New Study Shows Americans Aren’t Using Their Time Off to Go on Vacation
In a study conducted by the team for us.jetcost.com, it was discovered just how many Americans take advantage of their time off to go on vacation.
Over 4,000 Americans over the age of 18 were surveyed for the study. All participants were employed full-time at the time of the survey and were questioned on how they use their vacation time.
In response to the team’s findings, a spokesperson for the site said that “We spend most of our lives at work and it can be a very challenging environment, so taking time off now and again is crucial. You don’t necessarily have to go on vacation away from home or out of the country, but you should certainly avoid doing any form of work whilst not there.”
The team found that just two-fifths of Americans use their time off work to go on vacation, 51% of Americans did not use up their allotted vacation last year and 16% of Americans take time off work to do more work.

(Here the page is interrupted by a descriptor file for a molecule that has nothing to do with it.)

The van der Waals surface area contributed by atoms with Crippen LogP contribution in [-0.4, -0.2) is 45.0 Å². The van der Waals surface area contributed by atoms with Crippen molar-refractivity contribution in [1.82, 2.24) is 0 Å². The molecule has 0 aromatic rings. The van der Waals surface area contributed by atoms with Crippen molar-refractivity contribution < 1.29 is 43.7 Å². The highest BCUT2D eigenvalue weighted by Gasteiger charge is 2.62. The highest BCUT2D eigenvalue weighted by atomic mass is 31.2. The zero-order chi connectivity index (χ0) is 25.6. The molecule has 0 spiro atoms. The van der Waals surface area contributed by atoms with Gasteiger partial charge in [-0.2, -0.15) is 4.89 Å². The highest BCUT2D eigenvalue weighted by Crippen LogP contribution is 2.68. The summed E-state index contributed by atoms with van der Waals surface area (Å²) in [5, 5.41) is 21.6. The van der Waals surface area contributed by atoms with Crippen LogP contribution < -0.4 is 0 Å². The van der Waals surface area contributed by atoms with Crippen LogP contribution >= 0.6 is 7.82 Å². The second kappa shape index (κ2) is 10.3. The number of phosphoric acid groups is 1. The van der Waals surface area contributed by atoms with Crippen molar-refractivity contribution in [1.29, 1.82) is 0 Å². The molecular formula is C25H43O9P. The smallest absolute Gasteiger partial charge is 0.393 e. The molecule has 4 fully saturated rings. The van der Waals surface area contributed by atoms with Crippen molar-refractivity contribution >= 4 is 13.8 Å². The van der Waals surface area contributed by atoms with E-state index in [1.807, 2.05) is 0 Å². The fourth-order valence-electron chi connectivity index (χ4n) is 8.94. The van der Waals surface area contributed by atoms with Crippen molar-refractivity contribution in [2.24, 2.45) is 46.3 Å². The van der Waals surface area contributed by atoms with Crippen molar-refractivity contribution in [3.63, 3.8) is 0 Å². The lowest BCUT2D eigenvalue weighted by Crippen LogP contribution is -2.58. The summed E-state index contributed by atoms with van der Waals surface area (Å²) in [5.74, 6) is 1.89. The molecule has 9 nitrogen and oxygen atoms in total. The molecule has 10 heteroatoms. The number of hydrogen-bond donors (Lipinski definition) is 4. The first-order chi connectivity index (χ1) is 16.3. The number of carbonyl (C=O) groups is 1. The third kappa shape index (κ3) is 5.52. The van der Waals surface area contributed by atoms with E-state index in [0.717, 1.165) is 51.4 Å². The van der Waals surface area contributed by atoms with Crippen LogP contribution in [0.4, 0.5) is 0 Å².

In addition to the 51% of participants who did not use up their allotted vacation time last year, only 47% believe they will use up all of their days this year.
When contributors were questioned why they would not use all of their vacation days, 31% said ‘I had too much work to complete,’ 26% said ‘I had nothing to do with the time off’ and 19% said ‘I wanted the day back as pay.’
Despite how few Americans take advantage of their vacation days, the study found that 68% of Americans believe they should be legally entitled to more paid vacation.
When asked what the use their vacation time for, only 41% of respondents admitted to using their days off to go on vacation and only 19% of them travel abroad. In addition, 20% use take time off to run errands, and 11% take time off for medical reasons. One of the most astounding findings was that 16% of Americans admit to taking time off of work in order to catch up with work.
Only 6% of participants have used sick days to go on vacation, though 21% have called in sick for other reasons.
Interestingly, 31% of contributors claimed to have searched for destinations, flights and hotels and resorts, but only 10% of them have actually booked them. The rest admitted that their browsing was simply a result of wishful thinking.